The Bookworm: One Evil Summer

One Evil Summer, by R.L. Stine. 163 pages. Pocket Books. July 1994.

Surrounded by a dark fog, Chrissy floated up onto the hood of the Mustang, her long legs dangling. With her head cocked to the side, she studied Amanda a moment before speaking. “You know, they say people use only a small portion of their brains. Well, I use all of my brain. I can do anything. Anything!” (p. 117)

I never thought I would say this about a Fear Street novel, but I’m going to: the second (and unfortunately last) book in my summertime Fear Street set, One Evil Summer, is a page-turner.

Amanda Conklin’s family leaves their home on Fear Street to spend some time in the oceanside town of Seahaven. However, instead of whiling away the summer at the beach, Amanda needs to retake Algebra in summer school at the local high school. Because she can’t watch her two younger siblings during the day, Amanda’s parents are forced to hire a live-in babysitter.

Enter Chrissy. While the other Conklin’s fall for her charm and kindness, Amanda senses that there’s something wrong about Chrissy. Her references cannot be reached, none of the locals know her despite the fact she supposedly lives nearby, and the family pets act defensively around her. Amanda tries to convince her parents that something is wrong, but they refuse to listen. Snooping in Chrissy’s room, Amanda finds newspaper clippings that provide clues about Chrissy’s past, but Amanda isn’t sure how everything fits together. Unfortunate events begin to befall the family, and Amanda lashes out at Chrissy and accuses her of having evil powers. However, the elder Conklin’s chastise Amanda and attribute her behavior and strange theories to feelings of inadequacy and rejection.

Is Amanda right? Is Chrissy evil? Or is Amanda just imagining everything? The reader is left wondering, especially since the book begins with a scene of Amanda in a mental institution. It plants the seed of doubt in the reader, which makes it hard not to keep reading. Thankfully, the book concludes with a complementary bookend that settles the debate.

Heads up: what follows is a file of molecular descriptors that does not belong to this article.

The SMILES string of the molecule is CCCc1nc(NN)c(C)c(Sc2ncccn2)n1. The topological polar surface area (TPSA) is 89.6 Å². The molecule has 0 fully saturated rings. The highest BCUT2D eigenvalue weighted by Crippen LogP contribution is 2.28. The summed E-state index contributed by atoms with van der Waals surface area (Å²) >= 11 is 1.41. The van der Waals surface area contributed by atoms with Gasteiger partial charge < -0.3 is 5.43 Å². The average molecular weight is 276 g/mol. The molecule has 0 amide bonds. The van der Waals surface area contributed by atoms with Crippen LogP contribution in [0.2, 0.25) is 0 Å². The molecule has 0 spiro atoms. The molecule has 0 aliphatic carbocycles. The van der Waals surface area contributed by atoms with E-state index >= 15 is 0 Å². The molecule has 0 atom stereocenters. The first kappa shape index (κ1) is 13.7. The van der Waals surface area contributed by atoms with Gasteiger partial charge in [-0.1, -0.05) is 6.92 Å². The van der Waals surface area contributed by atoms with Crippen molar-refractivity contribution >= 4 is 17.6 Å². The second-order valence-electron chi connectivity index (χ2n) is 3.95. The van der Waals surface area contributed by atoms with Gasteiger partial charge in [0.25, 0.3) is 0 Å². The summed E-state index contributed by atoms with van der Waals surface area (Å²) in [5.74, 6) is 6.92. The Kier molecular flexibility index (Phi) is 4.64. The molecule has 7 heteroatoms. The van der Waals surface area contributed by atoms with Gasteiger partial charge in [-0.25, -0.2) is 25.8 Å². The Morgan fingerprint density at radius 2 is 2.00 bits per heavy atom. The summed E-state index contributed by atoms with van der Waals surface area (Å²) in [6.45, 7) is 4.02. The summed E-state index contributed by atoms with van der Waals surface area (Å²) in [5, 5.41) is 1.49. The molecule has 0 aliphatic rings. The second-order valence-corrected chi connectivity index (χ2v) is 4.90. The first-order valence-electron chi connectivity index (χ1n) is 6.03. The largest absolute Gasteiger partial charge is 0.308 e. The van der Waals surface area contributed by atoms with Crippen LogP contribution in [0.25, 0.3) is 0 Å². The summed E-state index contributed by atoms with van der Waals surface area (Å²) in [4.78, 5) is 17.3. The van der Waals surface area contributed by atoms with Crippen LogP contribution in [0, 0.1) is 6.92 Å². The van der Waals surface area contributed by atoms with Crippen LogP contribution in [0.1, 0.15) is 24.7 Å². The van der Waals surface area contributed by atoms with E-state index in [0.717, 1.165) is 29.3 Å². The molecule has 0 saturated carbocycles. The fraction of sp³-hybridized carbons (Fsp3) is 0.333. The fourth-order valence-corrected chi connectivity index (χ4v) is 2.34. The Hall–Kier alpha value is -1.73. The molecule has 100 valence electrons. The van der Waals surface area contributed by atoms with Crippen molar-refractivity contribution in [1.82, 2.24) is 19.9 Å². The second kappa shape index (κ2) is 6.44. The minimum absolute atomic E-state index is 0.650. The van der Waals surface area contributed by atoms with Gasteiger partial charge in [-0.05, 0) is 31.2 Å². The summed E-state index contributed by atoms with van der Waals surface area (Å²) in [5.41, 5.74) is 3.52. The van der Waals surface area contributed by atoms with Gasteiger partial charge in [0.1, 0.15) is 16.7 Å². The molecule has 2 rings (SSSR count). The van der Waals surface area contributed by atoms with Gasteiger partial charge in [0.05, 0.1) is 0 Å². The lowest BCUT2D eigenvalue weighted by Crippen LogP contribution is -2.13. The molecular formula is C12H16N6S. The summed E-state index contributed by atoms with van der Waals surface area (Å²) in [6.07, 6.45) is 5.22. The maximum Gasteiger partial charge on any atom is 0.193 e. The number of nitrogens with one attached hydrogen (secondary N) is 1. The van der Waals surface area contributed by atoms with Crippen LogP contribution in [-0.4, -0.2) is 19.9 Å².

I really liked that about this book — the uncertainty that tinted every event. Is it really happening or is Amanda just crazy? Of course I wanted Amanda to be sane, and mostly read the book with that mindset. But that uncertainty was always there, making me over-analyze and seek clues for another explanation.

Another thing I really liked was the supernatural element. Sure, it was a toss-up whether or not it was real or imagined, but I dug it nonetheless. I much prefer the Fear Street novels involving the unexplained and supernatural than those that are more grounded. I suppose I like them all, but I prefer the ones with ghosts and whatnot.

Unlike Sunburn, a couple things don’t add up in One Evil Summer. After finishing the book, a number of holes become evident. But I have to remind myself that this is young adult fiction. The characters are teenagers, after all, so why does it surprise me when they do something illogical, or don’t do something that seems totally logical?

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